• Yves Le Traon.  Security testing: a key challenge for software engineering of web apps.
    • Abstract:

    • Wissam Mallouli. Network Monitoring for Security Checking Using MMT.
    • Abstract: Network monitoring is a laborious challenging task that is vital for a network operator, a service provider or a corporate network infrastructure in order to keep the network operation stable, smooth and safe. Monitoring provides valuable real time and historical information to understand the network usage trends and dynamics and thus detect misbehaviours and attacks. The vulnerabilities introduced by this “open world”: Critical infrastructures are more than ever open to the Internet, the dematerialization of corporate IT and the success of cloud services are pushing towards proactive mechanisms for detecting and preventing anomalies. In this context, Deep Packet Inspection (DPI) is considered as a catalyser in the shift towards advanced monitoring. DPI is the process of capturing network traffic, analysing and inspecting it closely to determine accurately what is really happening in the network.  In this presentation, we will present an events-based network monitoring solution part of MMT tool that inspects network traffic against a set of security properties denoting both security rules and attacks. This solution has been applied to an industrial case study provided by Thales Group that consists of a set of QoS-aware ad-hoc radio communication protocols.

Theme 4: Software Product Line Testing 

    • Myra Cohen. Sampling, Re-use and Incremental Testing in Software Product Lines.
    • Abstract: Software product lines are families of products that are composed from a set of common and variable features, with a well-managed asset base.  Testing of software product lines requires testing, not of a single product, but of a set of products. While re-use is the basis of composing products in a software product line, this is not always true of testing. Instead, software product lines are often viewed as individual products during testing and information learned in one test session is lost in the next. In this talk we begin with an overview of software product lines and highlight some of the challenges faced when testing them. We then discuss some of the approaches that have been proposed to overcome these challenges.  We examine potential re-use from two perspectives – bottom up, which aims to re-use test cases or test plans, and top down, which re-uses prior test results.  We present some top down sampling techniques for product lines that ensure that we have tested a representative set of products. We then show how we can utilize code-level dependence information to reduce the combinatorial space for testing, and how directed integration testing, guided by our analyses, can incrementally increase the overall testing strength of the product line, and lead to targeted test generation. We end with a technique that leverages ideas from regression testing to identify and test the differences between pairs of products, in what we call continuous test suite augmentation.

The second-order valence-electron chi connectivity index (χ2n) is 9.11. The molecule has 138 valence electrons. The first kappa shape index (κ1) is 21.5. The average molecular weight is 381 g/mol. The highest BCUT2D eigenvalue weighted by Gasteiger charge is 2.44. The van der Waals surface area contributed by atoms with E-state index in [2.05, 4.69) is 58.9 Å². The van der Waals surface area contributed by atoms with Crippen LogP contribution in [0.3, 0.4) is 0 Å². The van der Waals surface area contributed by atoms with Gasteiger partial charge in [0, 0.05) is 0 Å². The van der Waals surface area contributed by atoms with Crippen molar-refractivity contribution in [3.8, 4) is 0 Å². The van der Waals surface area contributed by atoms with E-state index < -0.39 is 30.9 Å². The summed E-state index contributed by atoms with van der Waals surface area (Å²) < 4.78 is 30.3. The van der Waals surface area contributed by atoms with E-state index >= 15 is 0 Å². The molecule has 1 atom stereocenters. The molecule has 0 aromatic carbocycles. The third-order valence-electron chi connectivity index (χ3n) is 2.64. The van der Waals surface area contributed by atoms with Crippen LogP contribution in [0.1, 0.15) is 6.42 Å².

• Gilles Perrouin.  Feature-based Testing of SPLs:  Pairwise and Beyond.
    • Abstract: Software Product Lines (SPLs) are notoriously difficult to test because of the combinatorial explosion of the number of products one can derive from a limited set of features.  As demonstrated in the first talk of this session, sampling techniques such as Combinatorial Interaction Testing (CIT) allow to extract a tractable subset of products for testing.  In this presentation, we take a high-level perspective on the problem by combining CIT with a very popular formalism for modeling variability software product lines: Feature Models (FMs). 
      We will first outline how to adapt CIT ideas to the SPL context using model-based engineering techniques and Alloy. We will then explore competing approaches developed in the meantime and provide some metrics to compare them. Despite huge improvements in the performance and usability of the proposed techniques, scalability remains an issue for large FMs. We propose to use similarity testing and search based techniques to mimic CIT and prioritize results, providing to the tester more control on the product selection process and optimal exploitation of partial results. The side problem of the fidelity of the FM regarding concrete SPL artifacts will be exhibited. Finally, we will sketch a more general perspective where behavioral models are added and in which testing marries with verification to validate SPLs.

Theme 5: Mining software models for analysis and testing + TAROT 2014

    • Leonardo Mariani. Automated Failure Analysis in Absence of Specification.
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    • Rui Abreu. Presenting the TAROT 2014. 
    • Abstract:

A “working group session” is also planned to be run on Wednesday afternoon. A “projects and posters” session is planned for Thursday.